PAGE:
Cardiovascular disease (CVD) susceptibility differs between men and women and varies with ethnicity. This variability is not entirely explained by conventional CVD risk factors. We examined differences in circulating levels of 47 novel protein markers of CVD in 2561 men and women of African-American (AA) and non-Hispanic White (NHW) ethnicity, enrolled at geographically distinct sites.
Participants (1,324 AAs, mean age 63.5 y, 71% women; 1,237 NHWs, mean age 58.9 y, 57% women) belonged to sibships ascertained on the basis of hypertension. Solid-phase immunoassays and immunoturbidometric, clot-based, chromogenic, and electrophoretic assays were used to measure the 47 protein markers in plasma or serum. Marker levels were log transformed and outliers were adjusted to within 4 SD. To identify markers independently associated with sex or ethnicity, we employed multivariable regression analyses that adjusted for conventional risk factors, prior history of CVD, medication use and lifestyle factors (physical activity, alcohol consumption and education). Generalized estimating equations were used to correct for intrafamilial correlations. After adjustment for the above covariates, female sex was associated with higher levels of 29 markers and lower levels of 6 markers. Female sex was independently associated with higher levels of several inflammatory markers as well as lipoproteins, adipokines, natriuretic peptides, vasoconstrictor peptides and markers of calcification and thrombosis. AA ethnicity was associated with higher levels of 19 markers and lower levels of 6 markers, including higher levels of several inflammatory makers, higher leptin and lower adiponectin levels, lower levels of vasodilator-natriuretic peptides, higher levels of vasoconstrictor-antidiuretic peptides and markers of calcification and thrombosis.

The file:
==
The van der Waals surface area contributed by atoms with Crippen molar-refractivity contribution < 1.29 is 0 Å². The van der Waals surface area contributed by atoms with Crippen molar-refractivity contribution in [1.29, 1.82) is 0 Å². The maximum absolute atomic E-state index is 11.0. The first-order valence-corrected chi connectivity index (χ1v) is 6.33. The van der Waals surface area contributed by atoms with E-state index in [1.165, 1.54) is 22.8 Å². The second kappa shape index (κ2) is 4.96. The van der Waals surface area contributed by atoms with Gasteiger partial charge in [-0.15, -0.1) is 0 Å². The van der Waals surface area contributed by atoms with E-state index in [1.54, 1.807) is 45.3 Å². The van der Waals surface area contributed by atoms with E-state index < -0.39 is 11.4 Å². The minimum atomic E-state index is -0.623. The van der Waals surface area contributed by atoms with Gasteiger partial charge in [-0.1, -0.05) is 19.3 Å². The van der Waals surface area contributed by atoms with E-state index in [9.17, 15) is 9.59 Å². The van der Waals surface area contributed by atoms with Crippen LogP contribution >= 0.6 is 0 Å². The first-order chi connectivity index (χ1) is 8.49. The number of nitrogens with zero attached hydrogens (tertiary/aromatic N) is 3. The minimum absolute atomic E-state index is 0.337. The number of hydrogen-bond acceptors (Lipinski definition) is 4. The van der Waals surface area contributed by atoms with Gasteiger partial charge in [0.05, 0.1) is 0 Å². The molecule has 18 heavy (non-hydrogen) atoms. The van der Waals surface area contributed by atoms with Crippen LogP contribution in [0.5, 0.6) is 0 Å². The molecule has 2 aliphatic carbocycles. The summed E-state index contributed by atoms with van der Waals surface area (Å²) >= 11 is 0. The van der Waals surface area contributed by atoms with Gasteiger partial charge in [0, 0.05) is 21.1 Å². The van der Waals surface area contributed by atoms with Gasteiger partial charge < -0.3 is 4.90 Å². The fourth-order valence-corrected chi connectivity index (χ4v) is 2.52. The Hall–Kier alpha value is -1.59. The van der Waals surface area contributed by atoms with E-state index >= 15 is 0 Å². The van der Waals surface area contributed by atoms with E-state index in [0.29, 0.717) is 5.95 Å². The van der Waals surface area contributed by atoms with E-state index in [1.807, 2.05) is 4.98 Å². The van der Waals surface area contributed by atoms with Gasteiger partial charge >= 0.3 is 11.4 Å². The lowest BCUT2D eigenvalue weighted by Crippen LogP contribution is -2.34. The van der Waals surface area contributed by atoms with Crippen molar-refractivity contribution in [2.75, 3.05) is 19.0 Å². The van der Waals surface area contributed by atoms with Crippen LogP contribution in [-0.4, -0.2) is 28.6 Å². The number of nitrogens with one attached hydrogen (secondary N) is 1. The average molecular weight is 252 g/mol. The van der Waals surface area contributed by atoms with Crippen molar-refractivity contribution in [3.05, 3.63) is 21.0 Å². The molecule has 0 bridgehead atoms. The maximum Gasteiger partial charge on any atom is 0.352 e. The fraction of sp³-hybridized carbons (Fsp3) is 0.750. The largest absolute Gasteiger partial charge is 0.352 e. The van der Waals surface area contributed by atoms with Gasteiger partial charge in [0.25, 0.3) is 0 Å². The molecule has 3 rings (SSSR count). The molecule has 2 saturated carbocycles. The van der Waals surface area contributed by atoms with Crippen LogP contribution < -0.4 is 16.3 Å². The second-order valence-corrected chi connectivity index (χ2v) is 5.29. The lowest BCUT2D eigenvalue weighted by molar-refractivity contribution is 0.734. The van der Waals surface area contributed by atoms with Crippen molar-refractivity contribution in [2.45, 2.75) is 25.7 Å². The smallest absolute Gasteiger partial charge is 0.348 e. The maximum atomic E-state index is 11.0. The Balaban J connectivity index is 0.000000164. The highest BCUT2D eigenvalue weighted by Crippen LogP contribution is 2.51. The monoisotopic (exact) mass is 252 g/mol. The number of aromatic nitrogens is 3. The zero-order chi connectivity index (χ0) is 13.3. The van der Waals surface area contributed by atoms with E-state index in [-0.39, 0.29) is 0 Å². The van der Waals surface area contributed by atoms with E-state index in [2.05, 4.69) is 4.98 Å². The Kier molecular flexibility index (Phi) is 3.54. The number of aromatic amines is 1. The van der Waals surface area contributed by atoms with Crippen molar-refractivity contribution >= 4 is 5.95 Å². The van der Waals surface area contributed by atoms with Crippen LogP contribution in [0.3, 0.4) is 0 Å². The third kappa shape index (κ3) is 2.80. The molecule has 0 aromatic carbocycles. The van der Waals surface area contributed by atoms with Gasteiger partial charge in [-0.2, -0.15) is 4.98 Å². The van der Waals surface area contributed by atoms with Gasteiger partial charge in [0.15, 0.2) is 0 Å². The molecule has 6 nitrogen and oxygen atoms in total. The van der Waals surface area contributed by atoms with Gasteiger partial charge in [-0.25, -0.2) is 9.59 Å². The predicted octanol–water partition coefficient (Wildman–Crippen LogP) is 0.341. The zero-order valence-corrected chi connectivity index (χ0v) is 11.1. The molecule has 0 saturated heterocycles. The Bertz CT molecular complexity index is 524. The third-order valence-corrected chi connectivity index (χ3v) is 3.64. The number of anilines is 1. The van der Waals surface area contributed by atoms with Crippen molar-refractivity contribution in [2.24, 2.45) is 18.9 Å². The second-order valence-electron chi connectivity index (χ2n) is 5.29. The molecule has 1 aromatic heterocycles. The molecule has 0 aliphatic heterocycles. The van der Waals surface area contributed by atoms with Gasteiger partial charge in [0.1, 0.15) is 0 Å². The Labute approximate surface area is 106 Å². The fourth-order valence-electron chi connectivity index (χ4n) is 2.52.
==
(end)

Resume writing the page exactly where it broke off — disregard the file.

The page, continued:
Plasma levels of several novel protein markers of CVD differ significantly in the context of sex and ethnicity. These results have implications for individualized CVD risk assessment.